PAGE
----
SHERO: Biodegradable Pads

For many women around the world, feminine hygiene products are not easily available or accessible. Women are often forced to stay home from school and work during their menstrual cycle. Alicia Dibble, Amber Barron and Ashlea Patterson, material science and engineering students, are working to solve this problem.

“When women can’t access any means to deal with their period, they stay home instead of going to work or school. It leads to a huge disparity between men and women in developing countries,” Barron said. With the help of Jeff Bates, an associate professor of material science and engineering, and Megan Shannahan, a business advisor for the engineering department, the students created a startup called SHERO — Sustainable Hygiene Engineering Research and Operations.

“The original need was for a super absorbent material that SHEVA (a local non-profit in Guatemala) could put into a pad,” Patterson said. “Once we began, the product morphed into an entirely biodegradable pad that women can make themselves in Guatemala. We are coming up with a ‘recipe’ of materials to make the pads, which can all be found at their local markets, such as banana peels, rice and cotton pads. We are also designing a press that women can use to press the materials into pads themselves, similar to a tortilla press.”

Not only are they designing biodegradable pads and presses for women in Guatemala, SHERO is also designing pads for women in the United States to fund the process. “The sale of the SHERO pad will go to making the pads, producing money to support educating Guatemalan women on menstrual cycles and sending the presses over,” Dibble said. These pads will be sold, packaged and pre-assembled, just like any other pad. But what sets them apart from other feminine hygiene products is that they will also be made of biodegradable material.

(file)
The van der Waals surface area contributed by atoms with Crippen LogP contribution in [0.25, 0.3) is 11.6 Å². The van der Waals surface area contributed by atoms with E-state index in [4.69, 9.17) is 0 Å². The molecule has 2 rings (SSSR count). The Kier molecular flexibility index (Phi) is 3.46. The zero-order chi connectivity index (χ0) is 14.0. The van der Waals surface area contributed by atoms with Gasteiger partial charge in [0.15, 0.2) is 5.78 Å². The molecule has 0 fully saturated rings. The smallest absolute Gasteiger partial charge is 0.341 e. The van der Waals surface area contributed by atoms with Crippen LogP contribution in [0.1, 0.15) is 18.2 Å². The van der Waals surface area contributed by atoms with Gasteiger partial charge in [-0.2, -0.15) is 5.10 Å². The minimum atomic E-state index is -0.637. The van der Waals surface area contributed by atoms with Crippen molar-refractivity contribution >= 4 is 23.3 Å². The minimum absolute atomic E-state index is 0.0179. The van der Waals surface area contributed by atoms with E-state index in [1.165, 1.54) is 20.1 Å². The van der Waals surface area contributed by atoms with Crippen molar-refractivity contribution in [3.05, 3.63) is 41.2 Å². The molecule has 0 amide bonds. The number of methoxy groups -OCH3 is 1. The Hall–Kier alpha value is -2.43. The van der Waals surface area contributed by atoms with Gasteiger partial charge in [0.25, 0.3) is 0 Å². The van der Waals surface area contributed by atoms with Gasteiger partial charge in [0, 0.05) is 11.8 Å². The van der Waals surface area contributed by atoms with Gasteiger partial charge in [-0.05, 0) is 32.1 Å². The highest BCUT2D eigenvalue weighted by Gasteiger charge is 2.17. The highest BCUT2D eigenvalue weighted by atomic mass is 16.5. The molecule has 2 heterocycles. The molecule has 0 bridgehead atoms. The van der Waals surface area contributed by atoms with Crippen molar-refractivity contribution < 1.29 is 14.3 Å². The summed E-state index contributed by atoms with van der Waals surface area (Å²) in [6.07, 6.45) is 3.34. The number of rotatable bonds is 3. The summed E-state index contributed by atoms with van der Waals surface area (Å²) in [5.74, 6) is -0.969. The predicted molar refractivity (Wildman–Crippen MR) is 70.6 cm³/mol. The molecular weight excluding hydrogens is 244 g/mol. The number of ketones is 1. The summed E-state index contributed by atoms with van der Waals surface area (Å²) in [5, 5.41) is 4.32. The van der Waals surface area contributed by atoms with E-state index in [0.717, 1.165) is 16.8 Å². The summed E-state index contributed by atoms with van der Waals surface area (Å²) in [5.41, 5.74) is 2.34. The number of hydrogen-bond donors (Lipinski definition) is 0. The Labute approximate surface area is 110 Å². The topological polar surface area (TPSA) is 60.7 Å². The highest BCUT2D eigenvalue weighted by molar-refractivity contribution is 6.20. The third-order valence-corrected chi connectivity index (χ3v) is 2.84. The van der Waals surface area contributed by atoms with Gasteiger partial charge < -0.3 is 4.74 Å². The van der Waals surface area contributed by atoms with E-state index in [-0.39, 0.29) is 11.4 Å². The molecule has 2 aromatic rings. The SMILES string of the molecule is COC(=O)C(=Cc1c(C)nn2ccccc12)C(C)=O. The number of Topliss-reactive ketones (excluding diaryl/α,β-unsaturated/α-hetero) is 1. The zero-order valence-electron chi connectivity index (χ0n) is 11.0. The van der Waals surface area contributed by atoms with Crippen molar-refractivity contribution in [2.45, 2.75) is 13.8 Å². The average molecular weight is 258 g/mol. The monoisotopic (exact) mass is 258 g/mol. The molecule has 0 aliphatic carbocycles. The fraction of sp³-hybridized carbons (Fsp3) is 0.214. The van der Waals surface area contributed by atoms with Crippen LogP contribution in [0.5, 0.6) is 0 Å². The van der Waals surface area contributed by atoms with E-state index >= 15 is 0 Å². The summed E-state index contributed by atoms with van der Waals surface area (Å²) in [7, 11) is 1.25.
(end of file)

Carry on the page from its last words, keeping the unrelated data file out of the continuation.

Over the course of the average American woman’s life, she will produce over 6,400 pounds of feminine hygiene waste, meaning one percent of landfill is women’s hygiene products, which are not biodegradable. “All of us are so devoted to this project and committed to making a difference. Everyone is excited to be a part of that. It’s an idea that everyone can get behind,” Barron said.

SHERO has received funding for their startup from Lassonde Entrepreneur Institute’s Get Seeded program, receiving $3,000 for research, prototyping and startup costs.

More articles like this in ‘Student Innovation @ the U!’

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8 thoughts on “SHERO: Biodegradable Pads

  1. Ali,
    I have budgeted money, up to $5000 to help with your product development.
    I have several questions.
    How will you use this money?
    Do you have a plan or a list of priorities for the money?
    Would Lassonde be classified as a non-profit entity?
    Or, could I contribute directly to your team group.
    Keep up the good work.
    Please advise. Bob Orr
    Please

  2. I am an undergraduate student at Rollins College in Winter Park, Florida. I am doing research through my college on 100% biodegradable pads to help contribute to Barefoot College’s ENRICHE health program which is supporting women’s menstrual health and sexual education primarily in Rajasthan, India. My team of fellow undergraduate students are compiling a larger report about menstrual health in India from an anthropological standpoint. I am primarily interested in the ecological effects of menstrual health products and hope to gain insight into the availability and cost of high quality biodegradable pad materials with the intention of making them more available in rural areas of India. If you would be inclined to contribute to my research I would appreciate a response either through a phone call or email about any of the following topics.
    Is it possible to share more detailed information about the construction of SHERO pads, specifically the different layers and fusing process?
    How did SHERO determine which materials were best to use for their purposes and any scientific research to support (if possible)?
    Would it be a possible to arrange for a supply of your materials or the actual pads to Barefoot College in India?

    Thank you very much for your time and commitment to your cause,
    Anna Kaza
    Rollins College undergraduate student
    akaza@rollins.edu

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